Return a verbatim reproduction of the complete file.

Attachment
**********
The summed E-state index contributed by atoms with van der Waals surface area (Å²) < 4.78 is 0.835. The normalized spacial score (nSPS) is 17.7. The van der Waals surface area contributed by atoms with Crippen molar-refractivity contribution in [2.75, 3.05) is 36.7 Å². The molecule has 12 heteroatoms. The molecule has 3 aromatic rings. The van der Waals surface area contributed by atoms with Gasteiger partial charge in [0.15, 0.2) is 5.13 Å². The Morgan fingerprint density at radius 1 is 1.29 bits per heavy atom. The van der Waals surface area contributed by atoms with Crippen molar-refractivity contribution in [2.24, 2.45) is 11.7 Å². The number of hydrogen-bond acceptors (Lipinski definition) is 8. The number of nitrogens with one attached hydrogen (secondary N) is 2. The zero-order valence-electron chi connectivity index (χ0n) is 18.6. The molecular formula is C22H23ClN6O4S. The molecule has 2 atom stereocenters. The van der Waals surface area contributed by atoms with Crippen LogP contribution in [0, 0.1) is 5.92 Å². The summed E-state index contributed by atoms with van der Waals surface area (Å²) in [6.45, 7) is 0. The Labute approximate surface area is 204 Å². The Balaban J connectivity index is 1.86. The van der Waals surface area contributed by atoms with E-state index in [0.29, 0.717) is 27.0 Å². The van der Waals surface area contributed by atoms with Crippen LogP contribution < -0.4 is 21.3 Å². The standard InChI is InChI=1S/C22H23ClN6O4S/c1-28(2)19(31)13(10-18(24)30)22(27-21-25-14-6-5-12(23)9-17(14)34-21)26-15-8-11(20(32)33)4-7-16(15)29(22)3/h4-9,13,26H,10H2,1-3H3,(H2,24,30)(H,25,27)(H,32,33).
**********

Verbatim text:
The summed E-state index contributed by atoms with van der Waals surface area (Å²) < 4.78 is 0.835. The normalized spacial score (nSPS) is 17.7. The van der Waals surface area contributed by atoms with Crippen molar-refractivity contribution in [2.75, 3.05) is 36.7 Å². The molecule has 12 heteroatoms. The molecule has 3 aromatic rings. The van der Waals surface area contributed by atoms with Gasteiger partial charge in [0.15, 0.2) is 5.13 Å². The Morgan fingerprint density at radius 1 is 1.29 bits per heavy atom. The van der Waals surface area contributed by atoms with Crippen molar-refractivity contribution in [2.24, 2.45) is 11.7 Å². The number of hydrogen-bond acceptors (Lipinski definition) is 8. The number of nitrogens with one attached hydrogen (secondary N) is 2. The zero-order valence-electron chi connectivity index (χ0n) is 18.6. The molecular formula is C22H23ClN6O4S. The molecule has 2 atom stereocenters. The van der Waals surface area contributed by atoms with Crippen LogP contribution in [0, 0.1) is 5.92 Å². The summed E-state index contributed by atoms with van der Waals surface area (Å²) in [6.45, 7) is 0. The Labute approximate surface area is 204 Å². The Balaban J connectivity index is 1.86. The van der Waals surface area contributed by atoms with E-state index in [0.29, 0.717) is 27.0 Å². The van der Waals surface area contributed by atoms with Crippen LogP contribution < -0.4 is 21.3 Å². The standard InChI is InChI=1S/C22H23ClN6O4S/c1-28(2)19(31)13(10-18(24)30)22(27-21-25-14-6-5-12(23)9-17(14)34-21)26-15-8-11(20(32)33)4-7-16(15)29(22)3/h4-9,13,26H,10H2,1-3H3,(H2,24,30)(H,25,27)(H,32,33).